Looting the Silver Valley
How does an ultra-wealthy financial backer of new British Prime Minister David Cameron connect to the dusty miners in the nearby photo? In a word the connection is – money, and lots of it.
From the 1880’s forward, a narrow valley along the Coeur d’Alene River in far northern Idaho has produced more than a billion ounces of silver, not to mention tons of zinc and lead. Idaho’s Silver Valley at one time produced more than half of the nation’s silver and was the richest mining district in the world.
Like most of the world’s mining districts, the Silver Valley has long been a landscape of equal parts hope and hopelessness. For years, while the mines produced tremendous wealth, the pay was good and the jobs plentiful. Not many worried that the old Bunker Hill smelter was pumping out a vile mixture of lead and other bad stuff that killed off trees and tainted the soil.
As Idaho Public Television noted in an episode on the Silver Valley a while back, lead poisoning – long before the EPA or Superfund legislation – was a serious problem for smelter workers. “One early attempt to cure lead poisoning, called the Clague Process, passed an electric current through a miner’s body while his hands and feet were immersed in water. The Bunker Hill Company hospital used this method for several years, but it ultimately proved totally ineffective.”
In 1973, a fire at the smelter’s bag house removed the protection that had existed preventing high concentrations of lead from getting into the air and, in turn, in the soil, water and blood stream. The Bunker Hill ownership operated the facility for almost a year without adequate filtration in place and that, in part, helps explain why a 21 square mile area of the Valley is now one of the largest Superfund sites in the country.
Now to David Rowland. David Rowland? Who’s he? Rowland is, according to the Daily Mail in London, the man David Cameron has tapped to become the Tory Party treasurer come October. He is also one of the wealthiest men in Britain; a man who apparently dodged UK taxes for some years by living on the Island of Guernsey before resurfacing last year to contribute millions of pounds to the Conservative Party in Britain. It just so happens that Rowland was also once the CEO of Gulf Resources, the company many in the Superfund encumbered Silver Valley of northern Idaho believe looted that company and reneged on clean-up commitments that should have legitimately been his responsibility.
As the newspaper noted in a July 10, 2010 story: “Rowland found himself embroiled in the (Silver Valley clean up) dispute in February 1989 when his UK property company Inoco, which was controlled by a family trust, bought Gulf Resources which took over ownership of the (Bunker Hill) smelter plant.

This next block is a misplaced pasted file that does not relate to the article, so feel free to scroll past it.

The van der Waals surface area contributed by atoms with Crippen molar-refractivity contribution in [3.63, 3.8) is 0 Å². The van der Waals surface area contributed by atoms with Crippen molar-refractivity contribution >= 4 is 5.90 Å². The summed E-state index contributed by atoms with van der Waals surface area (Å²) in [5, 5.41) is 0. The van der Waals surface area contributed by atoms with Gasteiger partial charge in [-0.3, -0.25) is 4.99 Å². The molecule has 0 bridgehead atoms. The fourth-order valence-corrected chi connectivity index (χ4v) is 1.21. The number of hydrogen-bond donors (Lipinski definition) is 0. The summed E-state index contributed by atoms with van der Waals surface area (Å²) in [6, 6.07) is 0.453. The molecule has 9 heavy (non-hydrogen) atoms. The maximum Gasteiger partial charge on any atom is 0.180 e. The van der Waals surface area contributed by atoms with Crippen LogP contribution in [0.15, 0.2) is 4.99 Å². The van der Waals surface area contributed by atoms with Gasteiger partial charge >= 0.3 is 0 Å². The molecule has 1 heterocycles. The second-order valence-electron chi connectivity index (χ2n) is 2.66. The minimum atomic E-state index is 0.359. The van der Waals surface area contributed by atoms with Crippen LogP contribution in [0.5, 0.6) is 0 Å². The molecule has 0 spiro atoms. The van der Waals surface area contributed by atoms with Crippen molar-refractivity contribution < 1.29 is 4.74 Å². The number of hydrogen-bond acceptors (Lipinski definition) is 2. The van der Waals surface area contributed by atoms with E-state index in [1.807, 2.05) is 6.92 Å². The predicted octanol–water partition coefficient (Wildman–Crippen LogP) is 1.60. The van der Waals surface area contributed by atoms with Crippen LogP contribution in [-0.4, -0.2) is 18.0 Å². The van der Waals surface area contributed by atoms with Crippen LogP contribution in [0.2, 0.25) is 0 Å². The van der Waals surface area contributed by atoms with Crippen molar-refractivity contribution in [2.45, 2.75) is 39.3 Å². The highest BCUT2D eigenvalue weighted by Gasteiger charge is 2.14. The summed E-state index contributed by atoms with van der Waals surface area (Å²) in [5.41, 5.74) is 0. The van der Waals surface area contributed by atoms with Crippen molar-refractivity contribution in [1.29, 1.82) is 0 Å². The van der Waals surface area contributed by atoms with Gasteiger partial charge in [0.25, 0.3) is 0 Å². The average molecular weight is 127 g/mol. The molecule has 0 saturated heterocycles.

“He immediately sparked huge political opposition when he attempted to move ownership of some of the company’s assets to the tax haven of Bermuda – which would have prevented them being used to finance the environmental clean-up.
“The move was blocked by the U.S. Justice Department.
“Mr Rowland then, through Gulf, sunk $120 million in a property deal in New Zealand, thus putting those funds beyond the reach of the U.S. authorities.
“Gulf also attempted a hostile takeover of an Australian mining company which would have taken even more money away from the clean-up.”
Former Idaho Gov. Cecil D. Andrus was concerned at the time, and still believes today, that Gulf Resources intentionally took money out of the company – by one claim Rowland pocketed $100 million himself – to make sure the money couldn’t find its way into the Silver Valley clean up.
“I think the scoundrels looted the company,” Andrus said recently.
Katherine Aiken, the distinguished and scholarly dean of the College of Letters, Arts and Social Sciences at the University of Idaho, is the historical authority on the Silver Valley. Her history of the Bunker Hill – Idaho’s Bunker Hill: The Rise and Fall of a Great Mining Company, 1885-1981 – is required reading for anyone wanting to understand the history and importance of the area.
Dr. Aiken told the Daily Mail: “When Mr. Rowland left Gulf Resources, the money was gone, which is why so many people went to court to try to get some back. People in (Silver Valley) bars curse when David Rowland’s name is mentioned. Gulf Resources was the villain here.”
Rowland denies he or Gulf Resources did anything wrong. They’ll never buy that line in Kellogg or Smelterville.
Perhaps it is true that money can’t buy happiness, but in large enough bundles money can buy a way out of costly troubles and into political connections.
For David Rowland who, anyway you slice it, left a lot of unfinished business in northern Idaho, three million pounds contributed to the British Conservative Party can obviously buy, if not happiness, at least a selective memory regarding his business dealings 20-plus years ago in a place called the Silver Valley.
Rowland’s net worth is estimated at $730 million pounds. Even ten percent of that would go a long way in the Valley.